Tag Archives: Ryerson Review of Journalism

Your homework for today: readings from the RRJ

I’m working mornings the next couple of days, which means when I’m not working I’m either asleep or in a semi-comatose state, so to make up for the lack of posts here’s some reading material from the Ryerson Review of Journalism’s spring 2009 issue:

The most interesting one is Lora Grady’s piece on the battle of Canadian news websites (I was interviewed for this piece though I’m not mentioned in the online version, still it stands as the only time I’ve ever been contacted by a fact-checker). The piece is spot-on on a lot of things, such as the fact that CBC.ca got a head start on its online operation and until recently handled elections (or at least election results) a lot better than the private sites. It also points out that sites like the Globe and Mail have played catchup and have a lot more long features and just-for-web multimedia content. And yet, there’s a bitterness over the fact that CBC.ca gets more traffic than those private sites.


RRJ explores MédiaMatinQuébec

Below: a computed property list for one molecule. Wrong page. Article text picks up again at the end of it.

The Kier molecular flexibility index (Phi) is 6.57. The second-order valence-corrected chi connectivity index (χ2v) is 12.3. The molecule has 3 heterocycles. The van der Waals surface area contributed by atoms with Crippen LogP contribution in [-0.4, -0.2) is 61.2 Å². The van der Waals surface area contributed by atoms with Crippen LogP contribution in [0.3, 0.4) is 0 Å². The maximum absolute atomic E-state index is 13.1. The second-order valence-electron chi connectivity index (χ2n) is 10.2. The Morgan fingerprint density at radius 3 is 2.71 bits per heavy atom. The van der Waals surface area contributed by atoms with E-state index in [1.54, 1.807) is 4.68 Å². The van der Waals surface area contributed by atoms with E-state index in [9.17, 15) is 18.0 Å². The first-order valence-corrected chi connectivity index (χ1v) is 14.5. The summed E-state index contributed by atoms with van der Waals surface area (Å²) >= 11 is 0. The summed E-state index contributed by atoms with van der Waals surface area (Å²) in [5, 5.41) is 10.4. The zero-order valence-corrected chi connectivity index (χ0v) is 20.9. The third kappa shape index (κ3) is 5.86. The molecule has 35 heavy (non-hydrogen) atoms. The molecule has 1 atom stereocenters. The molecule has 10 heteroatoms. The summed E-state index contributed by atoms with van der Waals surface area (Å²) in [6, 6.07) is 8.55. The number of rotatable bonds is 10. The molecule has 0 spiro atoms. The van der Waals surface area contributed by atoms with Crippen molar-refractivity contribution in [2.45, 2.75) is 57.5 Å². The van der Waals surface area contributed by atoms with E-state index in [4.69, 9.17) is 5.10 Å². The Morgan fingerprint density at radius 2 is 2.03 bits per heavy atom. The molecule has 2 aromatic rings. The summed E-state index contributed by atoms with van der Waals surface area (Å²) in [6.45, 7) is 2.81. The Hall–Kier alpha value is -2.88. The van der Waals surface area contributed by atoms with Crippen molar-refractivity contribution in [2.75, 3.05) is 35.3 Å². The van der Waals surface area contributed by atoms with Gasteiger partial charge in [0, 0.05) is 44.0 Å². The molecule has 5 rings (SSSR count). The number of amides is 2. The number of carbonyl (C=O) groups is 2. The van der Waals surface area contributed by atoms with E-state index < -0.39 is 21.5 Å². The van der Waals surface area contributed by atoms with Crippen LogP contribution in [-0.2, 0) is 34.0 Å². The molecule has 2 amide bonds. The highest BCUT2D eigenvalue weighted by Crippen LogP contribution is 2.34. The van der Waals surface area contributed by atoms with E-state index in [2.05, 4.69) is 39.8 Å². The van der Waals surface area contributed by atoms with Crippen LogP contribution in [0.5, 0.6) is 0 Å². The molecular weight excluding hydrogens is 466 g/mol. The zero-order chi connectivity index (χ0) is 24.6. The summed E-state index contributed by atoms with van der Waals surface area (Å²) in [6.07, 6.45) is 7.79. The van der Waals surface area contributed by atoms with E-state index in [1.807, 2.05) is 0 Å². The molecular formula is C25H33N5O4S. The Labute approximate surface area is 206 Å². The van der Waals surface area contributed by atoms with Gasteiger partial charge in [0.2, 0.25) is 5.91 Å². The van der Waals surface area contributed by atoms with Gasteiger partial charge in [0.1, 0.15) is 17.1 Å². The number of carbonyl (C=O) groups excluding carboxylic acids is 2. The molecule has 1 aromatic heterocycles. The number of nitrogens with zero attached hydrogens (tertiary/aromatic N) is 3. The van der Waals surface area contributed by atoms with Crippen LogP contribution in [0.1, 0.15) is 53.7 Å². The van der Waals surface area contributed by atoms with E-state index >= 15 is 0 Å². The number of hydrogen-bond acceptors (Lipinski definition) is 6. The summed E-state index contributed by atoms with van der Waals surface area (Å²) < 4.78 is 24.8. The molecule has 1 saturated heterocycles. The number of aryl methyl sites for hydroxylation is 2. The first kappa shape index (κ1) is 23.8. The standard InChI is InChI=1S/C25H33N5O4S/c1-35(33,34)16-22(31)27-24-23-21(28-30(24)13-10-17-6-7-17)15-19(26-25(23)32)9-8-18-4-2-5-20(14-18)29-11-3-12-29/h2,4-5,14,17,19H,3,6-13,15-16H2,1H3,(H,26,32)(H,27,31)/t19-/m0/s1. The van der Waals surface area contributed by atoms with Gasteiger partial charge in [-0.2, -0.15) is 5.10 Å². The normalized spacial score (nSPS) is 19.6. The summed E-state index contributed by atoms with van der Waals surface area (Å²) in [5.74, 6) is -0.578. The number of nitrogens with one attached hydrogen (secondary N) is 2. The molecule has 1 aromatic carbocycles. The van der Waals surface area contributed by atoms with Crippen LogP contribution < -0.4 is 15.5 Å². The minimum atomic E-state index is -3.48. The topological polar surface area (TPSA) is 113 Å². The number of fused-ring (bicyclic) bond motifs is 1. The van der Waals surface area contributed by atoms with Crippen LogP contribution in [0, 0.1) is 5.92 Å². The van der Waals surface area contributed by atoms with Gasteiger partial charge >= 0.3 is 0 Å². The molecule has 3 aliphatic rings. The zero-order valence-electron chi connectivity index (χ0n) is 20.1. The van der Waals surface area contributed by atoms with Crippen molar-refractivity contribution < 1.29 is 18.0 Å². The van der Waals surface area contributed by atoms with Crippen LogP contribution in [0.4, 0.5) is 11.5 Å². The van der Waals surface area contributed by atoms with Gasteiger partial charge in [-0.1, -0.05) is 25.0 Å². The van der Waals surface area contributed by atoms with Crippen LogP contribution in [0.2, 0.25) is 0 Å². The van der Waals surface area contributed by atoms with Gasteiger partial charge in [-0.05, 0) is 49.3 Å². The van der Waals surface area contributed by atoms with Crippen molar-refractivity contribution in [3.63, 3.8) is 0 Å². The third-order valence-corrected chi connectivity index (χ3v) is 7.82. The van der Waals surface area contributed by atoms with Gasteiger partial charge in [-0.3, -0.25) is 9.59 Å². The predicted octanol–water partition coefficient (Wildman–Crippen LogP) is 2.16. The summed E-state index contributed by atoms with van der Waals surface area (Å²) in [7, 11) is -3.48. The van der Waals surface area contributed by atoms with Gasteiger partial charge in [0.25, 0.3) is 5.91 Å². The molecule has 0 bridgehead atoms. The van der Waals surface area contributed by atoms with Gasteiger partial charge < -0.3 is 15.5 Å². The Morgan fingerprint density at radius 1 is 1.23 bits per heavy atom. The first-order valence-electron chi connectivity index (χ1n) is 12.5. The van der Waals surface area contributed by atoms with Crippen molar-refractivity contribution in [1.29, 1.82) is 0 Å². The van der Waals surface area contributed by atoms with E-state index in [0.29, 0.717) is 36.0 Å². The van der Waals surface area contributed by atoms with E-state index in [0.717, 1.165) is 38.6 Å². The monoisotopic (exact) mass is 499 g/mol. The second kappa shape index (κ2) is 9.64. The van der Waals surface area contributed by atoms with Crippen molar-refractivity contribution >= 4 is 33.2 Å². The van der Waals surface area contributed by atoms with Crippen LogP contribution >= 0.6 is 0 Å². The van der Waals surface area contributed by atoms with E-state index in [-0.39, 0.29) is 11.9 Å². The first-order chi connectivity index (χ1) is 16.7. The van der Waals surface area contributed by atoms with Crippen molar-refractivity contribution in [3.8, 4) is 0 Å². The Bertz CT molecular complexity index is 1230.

MédiaMatinQuébec's final issue: August 8, 2008

MédiaMatinQuébec's final issue: August 8, 2008

The spring issue of the Ryerson Review of Journalism has an article by Carolyn Morris about the labour conflict at the Journal de Québec, and the MédiaMatinQuébec free daily put out by stiking and locked-out workers 317 times over 15 months (No. 317 is shown above).

Of interest to those who have read everything I’ve written about the conflict is a bit of back story about how the paper began, including the lengths union leaders had to go through to make sure word of their project didn’t get to their employer.

Sadly, when the labour conflict ended, the website was shut down, taking all the paper’s archives with it. The Wayback Machine has managed to store some web pages, mostly from the fall of 2007, and eight PDF versions of the printed paper, including a 16-page special edition devoted entirely to the sudden death of Quebec City Mayor Andrée Boucher.